By Keanani Afu
In high school, I had trouble accepting compliments. My methodology was proving to be flawed; denial garners an increase of intensity in compliments. Pressure swells up and the only remedy for relief is to say “thank you.” Gradually, my natural response disappeared and followed cultural expectations. Whether it was in arts or academics, or in Chinese class, my vocabulary when I received a compliment dwindled to four words: “Thank you, thank you.”
At my high school, our Chinese teacher made and sold violins, and my class loved to give compliments to our teacher:
Chinese idioms tend to be four characters; beautifully concise and packed with meaning. Those four characters were like that for me. It was in that exchange, I learned an entirely new dynamic in giving and receiving compliments. A cultural norm that I related to, and a cultural practice I’d been carrying out without knowing it. Through four characters I could practice what I couldn’t before: the ability to deny and accept a compliment at the same time, and to have it understood by the other person.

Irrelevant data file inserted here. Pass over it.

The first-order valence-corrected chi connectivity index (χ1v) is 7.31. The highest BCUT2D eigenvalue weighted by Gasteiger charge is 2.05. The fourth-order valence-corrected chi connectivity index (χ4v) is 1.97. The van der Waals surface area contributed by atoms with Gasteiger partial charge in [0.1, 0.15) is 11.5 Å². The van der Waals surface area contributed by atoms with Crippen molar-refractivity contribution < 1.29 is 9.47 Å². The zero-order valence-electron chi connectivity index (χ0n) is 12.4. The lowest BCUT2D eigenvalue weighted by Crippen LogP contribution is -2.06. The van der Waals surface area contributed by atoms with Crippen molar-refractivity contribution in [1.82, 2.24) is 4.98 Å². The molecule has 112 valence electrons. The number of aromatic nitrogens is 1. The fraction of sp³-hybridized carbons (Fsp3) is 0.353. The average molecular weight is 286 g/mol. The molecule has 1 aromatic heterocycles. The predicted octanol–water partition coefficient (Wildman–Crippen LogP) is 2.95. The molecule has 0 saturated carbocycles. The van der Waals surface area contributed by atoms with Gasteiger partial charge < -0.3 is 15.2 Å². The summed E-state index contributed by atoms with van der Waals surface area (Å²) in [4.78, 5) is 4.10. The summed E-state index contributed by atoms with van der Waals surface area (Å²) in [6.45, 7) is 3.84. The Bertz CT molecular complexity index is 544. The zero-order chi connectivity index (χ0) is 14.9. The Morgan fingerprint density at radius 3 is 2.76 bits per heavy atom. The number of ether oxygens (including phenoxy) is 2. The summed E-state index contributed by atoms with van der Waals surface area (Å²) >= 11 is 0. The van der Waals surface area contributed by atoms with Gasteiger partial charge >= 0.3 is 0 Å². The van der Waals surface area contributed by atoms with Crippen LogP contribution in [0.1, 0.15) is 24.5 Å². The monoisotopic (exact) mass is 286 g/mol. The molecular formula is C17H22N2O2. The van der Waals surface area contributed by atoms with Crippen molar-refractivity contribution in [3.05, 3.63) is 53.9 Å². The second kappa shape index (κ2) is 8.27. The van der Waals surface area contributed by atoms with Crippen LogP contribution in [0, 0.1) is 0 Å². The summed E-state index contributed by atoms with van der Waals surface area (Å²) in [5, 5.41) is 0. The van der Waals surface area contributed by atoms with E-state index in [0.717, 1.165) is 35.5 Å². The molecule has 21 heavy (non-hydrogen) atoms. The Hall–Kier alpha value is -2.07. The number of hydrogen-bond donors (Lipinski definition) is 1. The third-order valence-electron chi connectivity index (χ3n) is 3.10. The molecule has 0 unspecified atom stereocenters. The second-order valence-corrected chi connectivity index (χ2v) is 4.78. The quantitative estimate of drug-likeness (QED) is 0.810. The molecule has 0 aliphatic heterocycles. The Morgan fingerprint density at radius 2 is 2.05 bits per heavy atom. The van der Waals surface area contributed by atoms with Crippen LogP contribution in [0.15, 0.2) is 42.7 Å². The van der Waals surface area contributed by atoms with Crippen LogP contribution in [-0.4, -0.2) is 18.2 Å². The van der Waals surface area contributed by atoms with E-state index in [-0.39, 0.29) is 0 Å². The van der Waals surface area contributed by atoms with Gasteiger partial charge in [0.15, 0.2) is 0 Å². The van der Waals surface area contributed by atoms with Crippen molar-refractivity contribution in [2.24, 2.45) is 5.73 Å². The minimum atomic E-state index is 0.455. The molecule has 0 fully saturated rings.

Now when someone compliments me I can say two things:
“Thank you, thank you.”
It seems I accept compliments better in Chinese.